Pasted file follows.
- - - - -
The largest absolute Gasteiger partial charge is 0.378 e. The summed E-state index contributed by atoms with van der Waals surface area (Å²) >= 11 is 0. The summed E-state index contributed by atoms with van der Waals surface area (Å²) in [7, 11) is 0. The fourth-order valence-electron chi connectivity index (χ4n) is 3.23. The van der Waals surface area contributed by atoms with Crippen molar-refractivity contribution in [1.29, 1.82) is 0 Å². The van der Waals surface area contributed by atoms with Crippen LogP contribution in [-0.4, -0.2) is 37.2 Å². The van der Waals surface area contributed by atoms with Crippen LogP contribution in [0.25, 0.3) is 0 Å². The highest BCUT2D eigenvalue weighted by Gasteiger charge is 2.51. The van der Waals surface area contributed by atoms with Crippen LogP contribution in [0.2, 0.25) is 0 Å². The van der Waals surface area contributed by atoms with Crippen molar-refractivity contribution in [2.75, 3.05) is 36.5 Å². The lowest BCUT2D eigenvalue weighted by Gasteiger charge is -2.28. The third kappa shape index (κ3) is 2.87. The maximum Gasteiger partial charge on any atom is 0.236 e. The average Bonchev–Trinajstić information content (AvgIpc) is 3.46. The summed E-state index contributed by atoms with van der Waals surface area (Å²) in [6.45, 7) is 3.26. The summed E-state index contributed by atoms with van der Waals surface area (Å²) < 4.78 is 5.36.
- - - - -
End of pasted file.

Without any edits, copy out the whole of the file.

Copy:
The largest absolute Gasteiger partial charge is 0.378 e. The summed E-state index contributed by atoms with van der Waals surface area (Å²) >= 11 is 0. The summed E-state index contributed by atoms with van der Waals surface area (Å²) in [7, 11) is 0. The fourth-order valence-electron chi connectivity index (χ4n) is 3.23. The van der Waals surface area contributed by atoms with Crippen molar-refractivity contribution in [1.29, 1.82) is 0 Å². The van der Waals surface area contributed by atoms with Crippen LogP contribution in [-0.4, -0.2) is 37.2 Å². The van der Waals surface area contributed by atoms with Crippen LogP contribution in [0.25, 0.3) is 0 Å². The highest BCUT2D eigenvalue weighted by Gasteiger charge is 2.51. The van der Waals surface area contributed by atoms with Crippen LogP contribution in [0.2, 0.25) is 0 Å². The van der Waals surface area contributed by atoms with Crippen molar-refractivity contribution in [2.75, 3.05) is 36.5 Å². The lowest BCUT2D eigenvalue weighted by Gasteiger charge is -2.28. The third kappa shape index (κ3) is 2.87. The maximum Gasteiger partial charge on any atom is 0.236 e. The average Bonchev–Trinajstić information content (AvgIpc) is 3.46. The summed E-state index contributed by atoms with van der Waals surface area (Å²) in [6.45, 7) is 3.26. The summed E-state index contributed by atoms with van der Waals surface area (Å²) < 4.78 is 5.36.